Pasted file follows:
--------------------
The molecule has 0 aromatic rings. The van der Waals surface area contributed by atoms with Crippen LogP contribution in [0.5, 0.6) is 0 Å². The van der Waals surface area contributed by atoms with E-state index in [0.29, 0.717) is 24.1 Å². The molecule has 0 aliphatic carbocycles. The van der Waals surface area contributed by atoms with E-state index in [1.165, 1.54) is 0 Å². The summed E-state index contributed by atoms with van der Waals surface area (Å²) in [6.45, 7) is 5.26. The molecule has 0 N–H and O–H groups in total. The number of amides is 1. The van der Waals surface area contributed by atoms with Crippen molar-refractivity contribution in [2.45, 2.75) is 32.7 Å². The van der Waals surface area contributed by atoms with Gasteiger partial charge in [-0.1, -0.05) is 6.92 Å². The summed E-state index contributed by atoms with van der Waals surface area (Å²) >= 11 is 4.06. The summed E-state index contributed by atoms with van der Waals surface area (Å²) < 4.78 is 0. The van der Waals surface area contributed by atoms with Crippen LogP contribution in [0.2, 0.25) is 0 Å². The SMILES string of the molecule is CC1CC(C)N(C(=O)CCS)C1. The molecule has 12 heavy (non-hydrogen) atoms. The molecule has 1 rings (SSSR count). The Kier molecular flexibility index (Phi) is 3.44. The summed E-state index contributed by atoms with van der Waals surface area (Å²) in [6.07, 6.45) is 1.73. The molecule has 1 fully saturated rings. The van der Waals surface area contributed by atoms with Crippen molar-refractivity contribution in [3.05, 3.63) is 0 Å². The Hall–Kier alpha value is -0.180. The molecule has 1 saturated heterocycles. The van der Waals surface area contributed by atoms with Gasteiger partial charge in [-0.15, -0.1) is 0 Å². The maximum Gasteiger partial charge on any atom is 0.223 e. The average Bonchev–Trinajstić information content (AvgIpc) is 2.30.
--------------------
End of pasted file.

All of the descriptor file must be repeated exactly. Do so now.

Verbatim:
The molecule has 0 aromatic rings. The van der Waals surface area contributed by atoms with Crippen LogP contribution in [0.5, 0.6) is 0 Å². The van der Waals surface area contributed by atoms with E-state index in [0.29, 0.717) is 24.1 Å². The molecule has 0 aliphatic carbocycles. The van der Waals surface area contributed by atoms with E-state index in [1.165, 1.54) is 0 Å². The summed E-state index contributed by atoms with van der Waals surface area (Å²) in [6.45, 7) is 5.26. The molecule has 0 N–H and O–H groups in total. The number of amides is 1. The van der Waals surface area contributed by atoms with Crippen molar-refractivity contribution in [2.45, 2.75) is 32.7 Å². The van der Waals surface area contributed by atoms with Gasteiger partial charge in [-0.1, -0.05) is 6.92 Å². The summed E-state index contributed by atoms with van der Waals surface area (Å²) >= 11 is 4.06. The summed E-state index contributed by atoms with van der Waals surface area (Å²) < 4.78 is 0. The van der Waals surface area contributed by atoms with Crippen LogP contribution in [0.2, 0.25) is 0 Å². The SMILES string of the molecule is CC1CC(C)N(C(=O)CCS)C1. The molecule has 12 heavy (non-hydrogen) atoms. The molecule has 1 rings (SSSR count). The Kier molecular flexibility index (Phi) is 3.44. The summed E-state index contributed by atoms with van der Waals surface area (Å²) in [6.07, 6.45) is 1.73. The molecule has 1 fully saturated rings. The van der Waals surface area contributed by atoms with Crippen molar-refractivity contribution in [3.05, 3.63) is 0 Å². The Hall–Kier alpha value is -0.180. The molecule has 1 saturated heterocycles. The van der Waals surface area contributed by atoms with Gasteiger partial charge in [-0.15, -0.1) is 0 Å². The maximum Gasteiger partial charge on any atom is 0.223 e. The average Bonchev–Trinajstić information content (AvgIpc) is 2.30.